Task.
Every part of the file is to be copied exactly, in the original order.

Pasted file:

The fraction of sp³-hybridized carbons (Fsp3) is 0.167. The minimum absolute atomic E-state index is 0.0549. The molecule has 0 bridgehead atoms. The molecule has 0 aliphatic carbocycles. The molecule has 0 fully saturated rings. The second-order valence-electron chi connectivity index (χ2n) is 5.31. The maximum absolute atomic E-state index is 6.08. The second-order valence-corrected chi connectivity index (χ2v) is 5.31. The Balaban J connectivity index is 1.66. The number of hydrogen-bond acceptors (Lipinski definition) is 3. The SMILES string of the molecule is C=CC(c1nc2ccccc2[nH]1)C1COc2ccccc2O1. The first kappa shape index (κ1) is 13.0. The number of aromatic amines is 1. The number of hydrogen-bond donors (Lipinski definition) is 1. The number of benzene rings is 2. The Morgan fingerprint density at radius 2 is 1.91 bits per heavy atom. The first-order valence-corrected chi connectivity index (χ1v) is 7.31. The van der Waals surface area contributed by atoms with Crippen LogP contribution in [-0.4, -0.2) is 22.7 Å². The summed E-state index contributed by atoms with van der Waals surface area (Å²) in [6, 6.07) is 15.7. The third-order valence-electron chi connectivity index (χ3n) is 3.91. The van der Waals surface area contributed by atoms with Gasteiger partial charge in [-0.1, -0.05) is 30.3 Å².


The fraction of sp³-hybridized carbons (Fsp3) is 0.167. The minimum absolute atomic E-state index is 0.0549. The molecule has 0 bridgehead atoms. The molecule has 0 aliphatic carbocycles. The molecule has 0 fully saturated rings. The second-order valence-electron chi connectivity index (χ2n) is 5.31. The maximum absolute atomic E-state index is 6.08. The second-order valence-corrected chi connectivity index (χ2v) is 5.31. The Balaban J connectivity index is 1.66. The number of hydrogen-bond acceptors (Lipinski definition) is 3. The SMILES string of the molecule is C=CC(c1nc2ccccc2[nH]1)C1COc2ccccc2O1. The first kappa shape index (κ1) is 13.0. The number of aromatic amines is 1. The number of hydrogen-bond donors (Lipinski definition) is 1. The number of benzene rings is 2. The Morgan fingerprint density at radius 2 is 1.91 bits per heavy atom. The first-order valence-corrected chi connectivity index (χ1v) is 7.31. The van der Waals surface area contributed by atoms with Crippen LogP contribution in [-0.4, -0.2) is 22.7 Å². The summed E-state index contributed by atoms with van der Waals surface area (Å²) in [6, 6.07) is 15.7. The third-order valence-electron chi connectivity index (χ3n) is 3.91. The van der Waals surface area contributed by atoms with Gasteiger partial charge in [-0.1, -0.05) is 30.3 Å².